Lecture based versus peer assisted learning: quasi-experimental study to compare knowledge gain of forth year medical students in community health and nutrition course

Document Type



Educational Development


Background: The present study was designed to compare the knowledge gain of students in lectures and peer assisted learning (PAL) via end of course test scores. The purpose of this comparison was to assess the ability of PAL in enhancing academic achievement and to consider its addition within the traditional medical syllabus.

Methods: A randomized control trial (RCT) was conducted at Department of Community Medicine, Lahore Medical and Dental College in 2014. Convenience sampling was used and out of 125 fourth year MBBS students, those who agreed to take part in the study (N = 99),were randomly allocated to PAL (n = 49) and lecture (n = 50) groups. Community Health& Nutrition was the course chosen for the study. Both lecture and the PAL sessions were conducted simultaneously and the duration and content covered in each session were the same for both groups. Knowledge gained was assessed through a pre- and post-test. Chi-square test, independent t test, paired t test and analysis of co variance (ANCOVA) were used for data analysis.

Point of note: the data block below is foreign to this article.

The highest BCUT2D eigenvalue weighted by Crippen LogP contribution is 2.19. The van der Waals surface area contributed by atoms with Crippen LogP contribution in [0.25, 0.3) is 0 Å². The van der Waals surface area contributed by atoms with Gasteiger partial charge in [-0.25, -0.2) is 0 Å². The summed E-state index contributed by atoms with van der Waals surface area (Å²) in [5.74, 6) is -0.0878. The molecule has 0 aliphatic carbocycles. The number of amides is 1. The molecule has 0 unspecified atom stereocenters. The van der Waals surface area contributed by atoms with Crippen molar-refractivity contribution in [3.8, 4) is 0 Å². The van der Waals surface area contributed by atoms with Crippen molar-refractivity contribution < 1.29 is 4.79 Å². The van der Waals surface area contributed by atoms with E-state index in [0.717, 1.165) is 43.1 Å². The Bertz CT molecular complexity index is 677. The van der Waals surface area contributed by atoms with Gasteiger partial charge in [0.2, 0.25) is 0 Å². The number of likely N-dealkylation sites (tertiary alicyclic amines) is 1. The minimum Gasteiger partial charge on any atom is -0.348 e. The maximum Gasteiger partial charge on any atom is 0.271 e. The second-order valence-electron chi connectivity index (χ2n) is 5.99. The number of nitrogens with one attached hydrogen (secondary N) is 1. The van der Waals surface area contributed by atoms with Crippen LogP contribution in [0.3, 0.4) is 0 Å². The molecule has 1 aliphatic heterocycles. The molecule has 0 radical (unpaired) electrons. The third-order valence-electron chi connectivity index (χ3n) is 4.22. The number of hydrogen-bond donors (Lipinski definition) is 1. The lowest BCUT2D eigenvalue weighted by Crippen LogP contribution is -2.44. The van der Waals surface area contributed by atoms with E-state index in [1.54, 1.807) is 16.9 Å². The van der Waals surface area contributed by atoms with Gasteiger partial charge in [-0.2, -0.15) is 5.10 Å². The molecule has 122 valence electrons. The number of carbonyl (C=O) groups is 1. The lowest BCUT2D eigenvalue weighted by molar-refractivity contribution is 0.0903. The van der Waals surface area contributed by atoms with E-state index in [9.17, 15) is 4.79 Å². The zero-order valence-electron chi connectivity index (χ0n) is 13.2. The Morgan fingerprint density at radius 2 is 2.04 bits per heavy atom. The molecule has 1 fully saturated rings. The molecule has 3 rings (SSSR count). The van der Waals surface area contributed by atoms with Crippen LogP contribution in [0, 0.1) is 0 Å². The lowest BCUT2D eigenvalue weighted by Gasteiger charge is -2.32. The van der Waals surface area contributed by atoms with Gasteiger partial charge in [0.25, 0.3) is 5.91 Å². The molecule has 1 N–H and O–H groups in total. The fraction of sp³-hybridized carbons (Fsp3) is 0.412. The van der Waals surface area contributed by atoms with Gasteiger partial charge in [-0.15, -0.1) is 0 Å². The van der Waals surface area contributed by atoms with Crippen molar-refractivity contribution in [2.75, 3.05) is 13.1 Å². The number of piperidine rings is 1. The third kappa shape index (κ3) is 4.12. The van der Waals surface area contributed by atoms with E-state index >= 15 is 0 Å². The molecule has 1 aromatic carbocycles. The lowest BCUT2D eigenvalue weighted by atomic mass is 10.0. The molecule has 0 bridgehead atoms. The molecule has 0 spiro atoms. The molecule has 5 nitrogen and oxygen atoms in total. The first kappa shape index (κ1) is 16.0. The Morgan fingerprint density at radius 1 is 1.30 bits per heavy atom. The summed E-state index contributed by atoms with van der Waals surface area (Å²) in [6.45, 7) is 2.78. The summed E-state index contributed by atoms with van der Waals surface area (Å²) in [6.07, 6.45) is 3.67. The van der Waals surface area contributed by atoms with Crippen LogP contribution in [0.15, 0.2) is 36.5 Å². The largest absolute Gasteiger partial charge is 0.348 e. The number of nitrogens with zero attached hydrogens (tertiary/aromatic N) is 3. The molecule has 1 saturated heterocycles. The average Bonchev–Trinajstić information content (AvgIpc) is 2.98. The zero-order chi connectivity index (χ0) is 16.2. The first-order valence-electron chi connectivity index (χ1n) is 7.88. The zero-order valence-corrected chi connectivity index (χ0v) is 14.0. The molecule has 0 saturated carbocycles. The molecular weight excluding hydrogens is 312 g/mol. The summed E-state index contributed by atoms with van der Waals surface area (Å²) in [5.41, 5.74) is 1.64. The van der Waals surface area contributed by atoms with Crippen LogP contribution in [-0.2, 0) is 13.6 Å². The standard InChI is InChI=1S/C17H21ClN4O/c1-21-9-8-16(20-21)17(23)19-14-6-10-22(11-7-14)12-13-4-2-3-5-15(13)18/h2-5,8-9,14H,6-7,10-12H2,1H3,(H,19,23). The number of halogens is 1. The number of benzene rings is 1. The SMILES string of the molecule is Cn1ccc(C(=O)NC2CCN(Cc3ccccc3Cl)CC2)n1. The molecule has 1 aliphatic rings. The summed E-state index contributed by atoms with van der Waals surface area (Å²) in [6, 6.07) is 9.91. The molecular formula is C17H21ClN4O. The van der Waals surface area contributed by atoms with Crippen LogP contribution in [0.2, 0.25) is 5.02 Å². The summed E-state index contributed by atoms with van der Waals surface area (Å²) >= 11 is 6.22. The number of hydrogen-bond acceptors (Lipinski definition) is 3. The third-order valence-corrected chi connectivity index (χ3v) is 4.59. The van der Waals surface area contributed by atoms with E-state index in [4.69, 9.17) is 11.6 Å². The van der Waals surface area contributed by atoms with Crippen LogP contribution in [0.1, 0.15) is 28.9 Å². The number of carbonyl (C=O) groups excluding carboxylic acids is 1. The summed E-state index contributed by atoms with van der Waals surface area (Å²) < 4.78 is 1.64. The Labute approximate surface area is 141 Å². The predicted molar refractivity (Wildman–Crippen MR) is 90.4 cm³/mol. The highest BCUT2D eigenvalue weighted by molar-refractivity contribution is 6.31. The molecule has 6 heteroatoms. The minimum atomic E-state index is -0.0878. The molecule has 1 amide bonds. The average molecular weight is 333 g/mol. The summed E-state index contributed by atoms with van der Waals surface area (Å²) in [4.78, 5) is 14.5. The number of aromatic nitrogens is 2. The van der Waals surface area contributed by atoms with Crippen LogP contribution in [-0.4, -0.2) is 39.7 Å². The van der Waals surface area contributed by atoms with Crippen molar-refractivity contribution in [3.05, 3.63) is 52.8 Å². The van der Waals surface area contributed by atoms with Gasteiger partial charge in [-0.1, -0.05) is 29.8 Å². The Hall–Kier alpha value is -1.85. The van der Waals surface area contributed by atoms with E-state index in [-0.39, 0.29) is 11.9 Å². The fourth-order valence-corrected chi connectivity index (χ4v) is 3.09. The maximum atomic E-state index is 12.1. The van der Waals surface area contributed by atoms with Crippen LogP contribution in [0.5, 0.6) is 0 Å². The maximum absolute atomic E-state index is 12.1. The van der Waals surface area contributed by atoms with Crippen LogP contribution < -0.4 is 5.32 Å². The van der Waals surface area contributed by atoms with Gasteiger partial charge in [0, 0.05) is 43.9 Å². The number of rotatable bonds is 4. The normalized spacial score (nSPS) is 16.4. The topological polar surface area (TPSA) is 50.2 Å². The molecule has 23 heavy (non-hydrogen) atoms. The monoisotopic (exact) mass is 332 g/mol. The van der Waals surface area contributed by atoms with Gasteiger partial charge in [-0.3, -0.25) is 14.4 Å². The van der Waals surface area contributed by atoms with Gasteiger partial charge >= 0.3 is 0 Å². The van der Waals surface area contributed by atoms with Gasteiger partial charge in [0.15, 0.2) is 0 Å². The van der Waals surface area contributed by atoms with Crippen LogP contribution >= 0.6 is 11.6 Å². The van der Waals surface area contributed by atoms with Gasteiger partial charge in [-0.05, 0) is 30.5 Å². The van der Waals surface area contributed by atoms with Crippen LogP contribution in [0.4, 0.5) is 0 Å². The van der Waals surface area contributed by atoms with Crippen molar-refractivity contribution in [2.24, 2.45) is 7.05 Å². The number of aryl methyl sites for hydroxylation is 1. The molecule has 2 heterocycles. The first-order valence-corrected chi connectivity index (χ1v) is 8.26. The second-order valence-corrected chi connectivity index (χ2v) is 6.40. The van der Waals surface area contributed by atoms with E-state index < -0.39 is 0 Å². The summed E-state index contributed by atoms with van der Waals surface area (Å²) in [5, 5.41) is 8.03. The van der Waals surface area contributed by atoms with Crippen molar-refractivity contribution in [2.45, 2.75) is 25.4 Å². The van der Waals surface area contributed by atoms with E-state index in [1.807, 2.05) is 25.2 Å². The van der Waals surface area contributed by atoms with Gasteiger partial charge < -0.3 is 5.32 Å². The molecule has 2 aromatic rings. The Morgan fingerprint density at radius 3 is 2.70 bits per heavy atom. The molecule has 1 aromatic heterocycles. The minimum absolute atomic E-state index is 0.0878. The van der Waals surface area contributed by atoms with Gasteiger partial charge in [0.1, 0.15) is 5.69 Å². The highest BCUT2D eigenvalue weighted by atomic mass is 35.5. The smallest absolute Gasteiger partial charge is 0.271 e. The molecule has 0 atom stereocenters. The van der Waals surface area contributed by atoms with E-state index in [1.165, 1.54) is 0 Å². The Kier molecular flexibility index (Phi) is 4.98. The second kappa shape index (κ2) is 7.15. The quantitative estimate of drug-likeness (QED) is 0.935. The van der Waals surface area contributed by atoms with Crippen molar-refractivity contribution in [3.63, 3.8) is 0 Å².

Results: The study participants demonstrated a significant difference in the pre-test and post-tests cores in both the study groups (P ≤ 0.001). However, no statistically significant difference was found in the post-test scores between the Lecture and PAL groups, F (1, 95) = 0.584, P = 0.447.Gender and high school qualifications had no bearing on test scores in both learning groups.

Conclusion: The present study concludes that in terms of academic achievements, PAL was equally effective to lectures. Therefore, PAL can be incorporated as a supplement to lectures in medical school curricula.

Publication ( Name of Journal)

Research and Development in Medical Education

Creative Commons License

Creative Commons Attribution 4.0 International License
This work is licensed under a Creative Commons Attribution 4.0 International License.